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Author Topic:   The End of Evolution By Means of Natural Selection
Wounded King
Member (Idle past 2171 days)
Posts: 4149
From: Edinburgh, Scotland
Joined: 04-09-2003


(1)
Message 811 of 851 (577114)
08-27-2010 8:33 AM
Reply to: Message 809 by Bolder-dash
08-27-2010 7:32 AM


Re: Zhang and Saier
Where are you claiming these processes, like endosymbiosis, and epigenetic inheritances arose from? Were they random mutations that were selected for through natural selection?
...
How about transposon insertion, where did that "mechanism" come from? Random mutations?

Not quite sure why these highly related questions took the form of two separate posts.

The answer for endosymbiosis and epigenetic inheritance is a mixture of yes and no in both cases.

The initial engulfment part of endosymbiosis is not a random mutation as I would think of it, but the subsequent transfer of genetic material from the engulfed organism to the host which leads to it becoming a subsidiary organelle seems consistent with stochastic genetic processes we are familiar with.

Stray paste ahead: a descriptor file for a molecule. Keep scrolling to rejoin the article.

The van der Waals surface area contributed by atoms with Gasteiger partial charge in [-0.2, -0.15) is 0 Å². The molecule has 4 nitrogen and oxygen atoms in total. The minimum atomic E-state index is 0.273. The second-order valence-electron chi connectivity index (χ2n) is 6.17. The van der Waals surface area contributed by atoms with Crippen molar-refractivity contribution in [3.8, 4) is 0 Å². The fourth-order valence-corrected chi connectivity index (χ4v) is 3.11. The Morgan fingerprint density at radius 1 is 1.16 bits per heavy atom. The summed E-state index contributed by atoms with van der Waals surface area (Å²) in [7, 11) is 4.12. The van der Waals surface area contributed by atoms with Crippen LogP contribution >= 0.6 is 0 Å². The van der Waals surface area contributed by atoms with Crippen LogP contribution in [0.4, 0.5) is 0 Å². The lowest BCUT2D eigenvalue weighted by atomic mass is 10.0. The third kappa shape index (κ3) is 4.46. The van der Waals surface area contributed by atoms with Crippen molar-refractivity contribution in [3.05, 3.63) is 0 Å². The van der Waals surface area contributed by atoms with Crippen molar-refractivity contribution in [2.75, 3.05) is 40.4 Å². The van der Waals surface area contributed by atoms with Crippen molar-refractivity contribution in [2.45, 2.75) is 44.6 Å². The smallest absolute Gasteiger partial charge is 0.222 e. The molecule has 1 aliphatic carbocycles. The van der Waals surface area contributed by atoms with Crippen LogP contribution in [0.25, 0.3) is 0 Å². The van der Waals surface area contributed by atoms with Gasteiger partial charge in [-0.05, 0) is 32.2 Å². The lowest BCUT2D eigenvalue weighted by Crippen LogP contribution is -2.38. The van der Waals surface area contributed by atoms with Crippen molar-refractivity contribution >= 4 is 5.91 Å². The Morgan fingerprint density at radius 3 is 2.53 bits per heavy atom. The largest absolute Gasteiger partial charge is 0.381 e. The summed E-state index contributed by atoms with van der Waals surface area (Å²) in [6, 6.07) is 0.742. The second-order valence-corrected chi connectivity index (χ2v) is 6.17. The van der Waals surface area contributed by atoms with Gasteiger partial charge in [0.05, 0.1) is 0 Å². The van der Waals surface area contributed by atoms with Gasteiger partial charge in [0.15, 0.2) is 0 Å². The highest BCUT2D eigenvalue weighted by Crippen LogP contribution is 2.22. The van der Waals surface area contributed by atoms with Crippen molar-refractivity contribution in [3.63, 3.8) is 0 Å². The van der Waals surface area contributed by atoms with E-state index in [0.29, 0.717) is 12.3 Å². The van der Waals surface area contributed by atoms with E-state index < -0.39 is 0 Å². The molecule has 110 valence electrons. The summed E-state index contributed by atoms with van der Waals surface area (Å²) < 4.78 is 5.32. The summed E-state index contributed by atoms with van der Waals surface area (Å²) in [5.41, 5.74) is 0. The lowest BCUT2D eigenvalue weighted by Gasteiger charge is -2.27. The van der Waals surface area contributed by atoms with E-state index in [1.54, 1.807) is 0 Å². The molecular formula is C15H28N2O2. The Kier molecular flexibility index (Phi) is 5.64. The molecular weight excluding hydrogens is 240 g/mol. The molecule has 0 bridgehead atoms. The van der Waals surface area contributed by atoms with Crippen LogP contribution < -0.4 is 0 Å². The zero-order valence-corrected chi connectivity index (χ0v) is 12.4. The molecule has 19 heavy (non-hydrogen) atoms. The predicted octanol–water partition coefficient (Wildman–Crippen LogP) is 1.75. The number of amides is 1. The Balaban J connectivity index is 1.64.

Similarly for epigenetic inheritance it is associated in large part with Modifying enzymes produced by the cell which are viable targets for RM/NS to operate on. The primary sequence of the DNA can also have significant effects on possible patterns of epigenetic modification in terms of providing binding/recognition sites for modifying enzymes. The one element which is clearly distinct from random mutation is the environmental factors which can alter the balance of epigenetic modification.

As to transposon insertion, if anything this is the one which can most clearly be ascribed as the result of processes of RM/NS. The tranposon's transposing activity is a result of its genetic sequence, that sequence can be modified by random mutation causing functional changes in its behaviour. Similarly the insertion sites for a transposon are specific sequences of DNA, often very short motifs which can easily arise randomly.

in the case of the IS5 transposon in the Zhang and Saier paper the recognition site is simply C-(A or T)-A-(A or G) which is not highly specific. The position of this sequence was such that binding of a protein which regulates glycerol metabolism was sufficient to block access of the transposon to the sequence and prevent it inserting under normal conditions.

So many of these mechanisms do indeed involve significant roles for rm and certainly ns in both their origination and their maintenance.

TTFN,

WK


This message is a reply to:
 Message 809 by Bolder-dash, posted 08-27-2010 7:32 AM Bolder-dash has responded

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Bolder-dash
Member (Idle past 1706 days)
Posts: 983
From: China
Joined: 11-14-2009


Message 812 of 851 (577454)
08-28-2010 9:52 PM
Reply to: Message 811 by Wounded King
08-27-2010 8:33 AM